Now that I have implemented a separate ASMX endpoint for interoperability with Flex 2, it was time to switch from basicHttpBinding to wsHttpBinding for better security (authentication, encryption, signing). Using this binding will provide message level security, preventing e.g. HTTP spies on the client from snooping the data exchange with our services.
Editing the WCF client and server configuration files is a quite daunting task, but luckily the new version of WSSF offers nice wizards for configuring security for your services. The 'WCF security' menu allows you to easily add support for the most common providers: client X.509 certificates, Kerberos, ADAM, SQL Server, ActiveDirectory, server certificate.
Among the available providers, the Kerberos provider is the simplest to use if you don't want to use a certificate nor HTTPS/SSL, or you want/has to use Cassini (the VS2005 developer web-server), as shown in the figure (click to enlarge):
The wizard is straightforward, just remember to include metadata (MEX) in your service if you want to expose a WSDL file. Adding a list of authorized clients is not mandatory for this security mode. I recommend that you delete all content in the <system.serviceModel> element in the service config file before using the 'WCF Security' menu. This ensures a clean configuration settings section afterwards.
I then updated the service reference of our SmartClient application to get the correct settings for the client config file. This step is important, as the common configuration settings must be equal on both client and server for WCF communication to work.
With all the configuration finished, it was time for some testing. I got this error when invoking a WCF operation:
System.ServiceModel.Security.MessageSecurityException: The token provider cannot get tokens for target 'http://localhost.:1508/eApproval.Host/ProjectDocumentServices.svc'. ---> System.IdentityModel.Tokens.SecurityTokenValidationException: The NetworkCredentials provided were unable to create a Kerberos credential, see inner execption for details. ---> System.IdentityModel.Tokens.SecurityTokenException: InitializeSecurityContent failed. Ensure the service principal name is correct. ---> System.ComponentModel.Win32Exception: No credentials are available in the security package
--- End of inner exception stack trace ---
My client config file contained these security settings, which to me looked fine and dandy:
<transport clientCredentialType="Windows" proxyCredentialType="None" realm="" />
<message clientCredentialType="Windows" negotiateServiceCredential="false" algorithmSuite="Default" establishSecurityContext="false" />
My suspects were the extra <message> element attributes not covered in Keith Brown's "Security in WCF" article: negotiateServiceCredential and establishSecurityContext. As usual with new Microsoft technology, the online help is rather lame, so some research was required.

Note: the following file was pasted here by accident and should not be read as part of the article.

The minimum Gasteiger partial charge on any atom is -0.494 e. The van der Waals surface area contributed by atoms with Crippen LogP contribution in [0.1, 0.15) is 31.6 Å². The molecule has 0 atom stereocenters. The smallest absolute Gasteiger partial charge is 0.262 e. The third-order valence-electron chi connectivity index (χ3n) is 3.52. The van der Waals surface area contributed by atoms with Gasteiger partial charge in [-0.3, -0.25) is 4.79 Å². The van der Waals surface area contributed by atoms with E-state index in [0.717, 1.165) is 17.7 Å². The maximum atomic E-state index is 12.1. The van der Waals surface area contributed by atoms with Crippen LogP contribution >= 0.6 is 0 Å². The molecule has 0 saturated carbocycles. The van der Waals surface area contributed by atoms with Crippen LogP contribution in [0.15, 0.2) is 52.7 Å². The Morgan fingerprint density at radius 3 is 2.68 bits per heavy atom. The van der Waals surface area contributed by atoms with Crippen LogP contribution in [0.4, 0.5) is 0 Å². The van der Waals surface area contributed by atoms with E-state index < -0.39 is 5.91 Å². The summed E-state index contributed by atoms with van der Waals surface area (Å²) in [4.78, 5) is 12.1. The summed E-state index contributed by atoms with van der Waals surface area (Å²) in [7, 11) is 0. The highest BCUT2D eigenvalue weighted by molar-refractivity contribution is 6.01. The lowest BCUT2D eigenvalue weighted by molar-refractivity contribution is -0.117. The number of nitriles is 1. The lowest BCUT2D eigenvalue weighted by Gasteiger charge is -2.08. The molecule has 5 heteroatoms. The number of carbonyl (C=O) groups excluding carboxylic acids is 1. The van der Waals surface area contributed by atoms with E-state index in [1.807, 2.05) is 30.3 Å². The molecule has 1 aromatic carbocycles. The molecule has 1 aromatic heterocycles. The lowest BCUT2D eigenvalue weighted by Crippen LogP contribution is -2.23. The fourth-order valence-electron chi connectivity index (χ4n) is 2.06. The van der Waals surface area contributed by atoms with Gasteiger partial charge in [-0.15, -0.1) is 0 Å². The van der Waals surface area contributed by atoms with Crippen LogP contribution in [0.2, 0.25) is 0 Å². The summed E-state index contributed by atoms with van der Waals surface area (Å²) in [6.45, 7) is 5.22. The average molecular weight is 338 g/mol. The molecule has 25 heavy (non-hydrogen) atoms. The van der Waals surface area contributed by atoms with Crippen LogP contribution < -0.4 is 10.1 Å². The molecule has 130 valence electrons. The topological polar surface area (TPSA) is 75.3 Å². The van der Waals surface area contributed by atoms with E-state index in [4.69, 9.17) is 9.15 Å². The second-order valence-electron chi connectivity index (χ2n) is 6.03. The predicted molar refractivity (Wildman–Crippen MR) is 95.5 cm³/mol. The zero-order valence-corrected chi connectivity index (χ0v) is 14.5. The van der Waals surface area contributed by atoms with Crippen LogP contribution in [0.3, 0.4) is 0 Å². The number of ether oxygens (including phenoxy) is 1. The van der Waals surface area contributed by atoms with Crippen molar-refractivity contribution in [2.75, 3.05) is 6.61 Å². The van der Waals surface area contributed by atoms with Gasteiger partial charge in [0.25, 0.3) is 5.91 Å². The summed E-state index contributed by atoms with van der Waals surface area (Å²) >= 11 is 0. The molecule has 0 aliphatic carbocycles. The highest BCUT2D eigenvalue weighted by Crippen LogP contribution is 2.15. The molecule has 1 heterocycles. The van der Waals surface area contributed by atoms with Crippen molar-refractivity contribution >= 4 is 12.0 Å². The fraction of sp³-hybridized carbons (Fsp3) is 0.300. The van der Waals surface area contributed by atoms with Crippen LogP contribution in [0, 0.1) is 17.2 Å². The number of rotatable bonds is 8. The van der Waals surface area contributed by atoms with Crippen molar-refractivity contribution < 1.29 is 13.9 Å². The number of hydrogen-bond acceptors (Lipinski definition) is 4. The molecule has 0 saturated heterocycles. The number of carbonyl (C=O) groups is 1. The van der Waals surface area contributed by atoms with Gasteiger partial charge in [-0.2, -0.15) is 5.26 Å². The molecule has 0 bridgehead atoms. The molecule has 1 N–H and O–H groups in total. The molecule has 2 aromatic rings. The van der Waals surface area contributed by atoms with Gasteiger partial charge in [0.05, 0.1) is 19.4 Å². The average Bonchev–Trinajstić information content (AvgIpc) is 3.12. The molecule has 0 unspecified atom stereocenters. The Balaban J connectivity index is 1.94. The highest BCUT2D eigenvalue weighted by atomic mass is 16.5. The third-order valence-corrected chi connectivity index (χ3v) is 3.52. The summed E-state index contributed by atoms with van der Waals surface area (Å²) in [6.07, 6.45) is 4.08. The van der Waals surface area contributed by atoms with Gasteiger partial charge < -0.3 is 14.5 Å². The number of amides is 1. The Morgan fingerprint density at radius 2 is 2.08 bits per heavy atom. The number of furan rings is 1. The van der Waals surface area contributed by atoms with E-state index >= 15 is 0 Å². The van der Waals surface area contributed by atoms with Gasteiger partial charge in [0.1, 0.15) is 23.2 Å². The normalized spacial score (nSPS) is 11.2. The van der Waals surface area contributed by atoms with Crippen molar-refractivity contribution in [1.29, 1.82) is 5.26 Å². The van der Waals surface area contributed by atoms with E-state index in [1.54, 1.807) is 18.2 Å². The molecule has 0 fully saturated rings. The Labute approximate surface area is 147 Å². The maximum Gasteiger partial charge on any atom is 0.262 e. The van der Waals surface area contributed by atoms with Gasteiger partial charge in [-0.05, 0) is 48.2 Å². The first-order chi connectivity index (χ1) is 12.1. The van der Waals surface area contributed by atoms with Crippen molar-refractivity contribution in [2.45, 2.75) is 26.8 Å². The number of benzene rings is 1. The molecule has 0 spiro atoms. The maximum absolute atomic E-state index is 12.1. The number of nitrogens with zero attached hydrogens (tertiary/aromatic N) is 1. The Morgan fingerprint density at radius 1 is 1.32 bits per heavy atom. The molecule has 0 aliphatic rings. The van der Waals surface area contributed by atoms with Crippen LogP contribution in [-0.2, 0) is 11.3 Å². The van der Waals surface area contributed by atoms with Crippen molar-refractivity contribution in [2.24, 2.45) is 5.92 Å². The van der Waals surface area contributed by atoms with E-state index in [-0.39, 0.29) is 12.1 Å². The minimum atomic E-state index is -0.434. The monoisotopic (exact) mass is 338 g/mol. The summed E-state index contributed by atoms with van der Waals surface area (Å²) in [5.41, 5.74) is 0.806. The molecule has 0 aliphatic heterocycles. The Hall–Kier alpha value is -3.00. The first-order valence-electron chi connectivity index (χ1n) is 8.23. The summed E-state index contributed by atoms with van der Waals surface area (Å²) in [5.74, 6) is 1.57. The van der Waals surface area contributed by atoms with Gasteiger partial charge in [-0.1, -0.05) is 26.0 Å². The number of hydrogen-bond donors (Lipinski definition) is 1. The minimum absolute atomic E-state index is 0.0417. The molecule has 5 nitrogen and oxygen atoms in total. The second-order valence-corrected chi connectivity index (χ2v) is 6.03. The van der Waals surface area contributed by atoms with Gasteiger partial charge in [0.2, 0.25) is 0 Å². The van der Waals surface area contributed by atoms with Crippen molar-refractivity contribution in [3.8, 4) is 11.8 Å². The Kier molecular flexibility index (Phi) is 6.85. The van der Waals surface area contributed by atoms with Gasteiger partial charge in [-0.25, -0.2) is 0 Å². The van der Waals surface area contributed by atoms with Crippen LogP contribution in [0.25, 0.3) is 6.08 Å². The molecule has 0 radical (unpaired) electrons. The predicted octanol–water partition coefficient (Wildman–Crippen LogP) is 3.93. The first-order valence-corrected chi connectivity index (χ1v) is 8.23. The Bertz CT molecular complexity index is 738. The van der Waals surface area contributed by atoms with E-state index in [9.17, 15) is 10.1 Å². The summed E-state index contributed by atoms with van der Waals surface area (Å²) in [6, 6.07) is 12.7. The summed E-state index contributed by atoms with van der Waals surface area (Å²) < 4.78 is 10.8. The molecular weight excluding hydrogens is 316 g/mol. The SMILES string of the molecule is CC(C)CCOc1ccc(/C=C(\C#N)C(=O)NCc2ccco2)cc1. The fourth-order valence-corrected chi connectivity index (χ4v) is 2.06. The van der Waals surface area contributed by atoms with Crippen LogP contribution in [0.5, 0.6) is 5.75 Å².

Googling lead me to this excellent article by Michèle Leroux Bustamante: "Fundamentals of WCF Security" (6 pages). The 'Service Credentials and Negotiation' section contained the explanation for my error: "When negotiation is disabled for Windows client credentials, a Kerberos domain must exist". So by turning service identity negotiation on in both the client and the server config files, my client can now communicate securely with our WCF service. I also recommend turning on the 'secure session' context for better performance, unless your service is rarely used by the client.
A confusing part of the client side authentication settings for the 'Windows' security mode is the <endpoint/identity> element, which will typically contain your "user principal name" (UPN) in the <userPrincipalName> element when hosting with Cassini or self-hosting. The identity setting is not for specifying who the client user is, but for identityfying and authenticating the service itself. If you use IIS as the host, the identity must contain the "service principal name" (SPN). Note that if your IIS app pool identity is not NETWORK SERVICE, you must typically create the SPN explicitly.
The <identity> element is only used with NTLM or negotiated security. If you use non-negotiated security such as direct Kerberos, this element is not supported.
The security config now looks like this (server side settings):
<security mode="Message"> <message clientCredentialType="Windows" negotiateServiceCredential="true" establishSecurityContext="true" />
Checking the on-the-wire format with Fiddler shows that the request and response messages now are encrypted; without using HTTPS or SSL transport level security:
The system provided bindings and the WSSF wizards do a good job in guiding you in the WCF settings jungle; but when your automated guide gets lost, you'd better have some survival skills. Knowing the inner workings of WCF is a must for professional service developers, and I strongly recommend reading Michèle's article. The same goes for her blogs and the WCF stuff at IDesign.
Fiddler is highly recommended and can be downloaded from http://www.fiddlertool.com/fiddler/.